Treating stress and anxiety with reflexology: A study of university staff and students
Cardiff Metropolitan University
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Background: In the United Kingdom the financial implications of stress, anxiety and depression in professionals and students is growing. If the population can find a way of managing and reducing stress before or after they start their working life, there is potential for them to recognise the symptoms of stress, and do something about it before it necessitates stress related absences from work. This study was intended to look at the effects of reflexology in treating stress, anxiety and depression in a therapeutic setting in university staff and students Research question: Is reflexology beneficial when treating perceived stress, anxiety and general wellbeing in university staff and students? Method: In a single subject experimental design, 6 participants - 3 university staff and 3 university students received reflexology treatments. Outcome measures including the MYMOP2, HADS and PSS were used to monitor stress, anxiety and wellbeing, over a baseline, treatment and follow-up stage. Results: Although improvements varied between participants, overall data suggested that there were more trends toward improvement than decline over the period of reflexology treatments. Conclusion: The trends towards improvement after having reflexology suggest that further research in to this topic should confirm the effect of the intervention, on a larger scale with a different design method.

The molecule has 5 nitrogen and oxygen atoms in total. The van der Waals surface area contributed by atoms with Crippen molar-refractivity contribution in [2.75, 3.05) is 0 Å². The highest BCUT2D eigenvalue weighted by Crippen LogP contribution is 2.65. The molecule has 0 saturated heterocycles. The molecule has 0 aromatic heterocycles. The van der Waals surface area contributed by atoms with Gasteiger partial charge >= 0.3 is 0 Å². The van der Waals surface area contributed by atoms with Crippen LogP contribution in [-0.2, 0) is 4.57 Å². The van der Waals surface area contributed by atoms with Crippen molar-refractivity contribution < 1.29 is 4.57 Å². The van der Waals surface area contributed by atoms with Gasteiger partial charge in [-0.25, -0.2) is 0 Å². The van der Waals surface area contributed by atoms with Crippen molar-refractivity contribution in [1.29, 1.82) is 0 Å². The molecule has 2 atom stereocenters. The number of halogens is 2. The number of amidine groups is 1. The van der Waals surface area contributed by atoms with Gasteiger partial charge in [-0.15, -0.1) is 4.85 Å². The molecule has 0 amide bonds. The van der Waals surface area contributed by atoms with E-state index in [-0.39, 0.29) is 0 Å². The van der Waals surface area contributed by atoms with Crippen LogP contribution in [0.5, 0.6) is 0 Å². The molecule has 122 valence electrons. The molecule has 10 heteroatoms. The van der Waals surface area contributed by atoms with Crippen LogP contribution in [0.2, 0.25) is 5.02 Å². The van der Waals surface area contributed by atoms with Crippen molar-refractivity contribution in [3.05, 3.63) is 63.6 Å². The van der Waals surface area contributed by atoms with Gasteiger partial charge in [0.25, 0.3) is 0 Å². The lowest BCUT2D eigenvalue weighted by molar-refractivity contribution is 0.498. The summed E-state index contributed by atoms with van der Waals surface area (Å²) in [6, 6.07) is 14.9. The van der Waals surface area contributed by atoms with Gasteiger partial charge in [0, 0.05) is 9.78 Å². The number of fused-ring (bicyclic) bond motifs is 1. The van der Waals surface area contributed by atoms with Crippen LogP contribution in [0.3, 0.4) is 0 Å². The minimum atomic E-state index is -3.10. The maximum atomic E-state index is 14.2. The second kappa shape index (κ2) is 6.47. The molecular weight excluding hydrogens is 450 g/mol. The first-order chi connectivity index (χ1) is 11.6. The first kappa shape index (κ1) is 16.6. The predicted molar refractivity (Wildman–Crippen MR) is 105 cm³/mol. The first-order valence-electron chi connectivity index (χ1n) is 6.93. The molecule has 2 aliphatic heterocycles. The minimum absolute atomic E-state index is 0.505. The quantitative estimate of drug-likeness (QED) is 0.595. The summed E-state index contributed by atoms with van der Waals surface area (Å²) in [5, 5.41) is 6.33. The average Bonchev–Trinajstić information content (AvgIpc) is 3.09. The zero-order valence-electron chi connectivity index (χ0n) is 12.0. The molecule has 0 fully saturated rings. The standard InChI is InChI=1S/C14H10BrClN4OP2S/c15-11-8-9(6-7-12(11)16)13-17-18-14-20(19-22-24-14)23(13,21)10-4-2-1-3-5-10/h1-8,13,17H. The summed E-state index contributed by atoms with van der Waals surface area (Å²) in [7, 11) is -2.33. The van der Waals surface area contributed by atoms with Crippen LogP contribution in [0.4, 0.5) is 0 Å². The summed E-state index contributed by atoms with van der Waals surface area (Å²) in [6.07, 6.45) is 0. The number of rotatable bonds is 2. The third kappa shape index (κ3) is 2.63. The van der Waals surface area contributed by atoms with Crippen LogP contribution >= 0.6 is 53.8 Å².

BSc (Hons) Complementary Therapies
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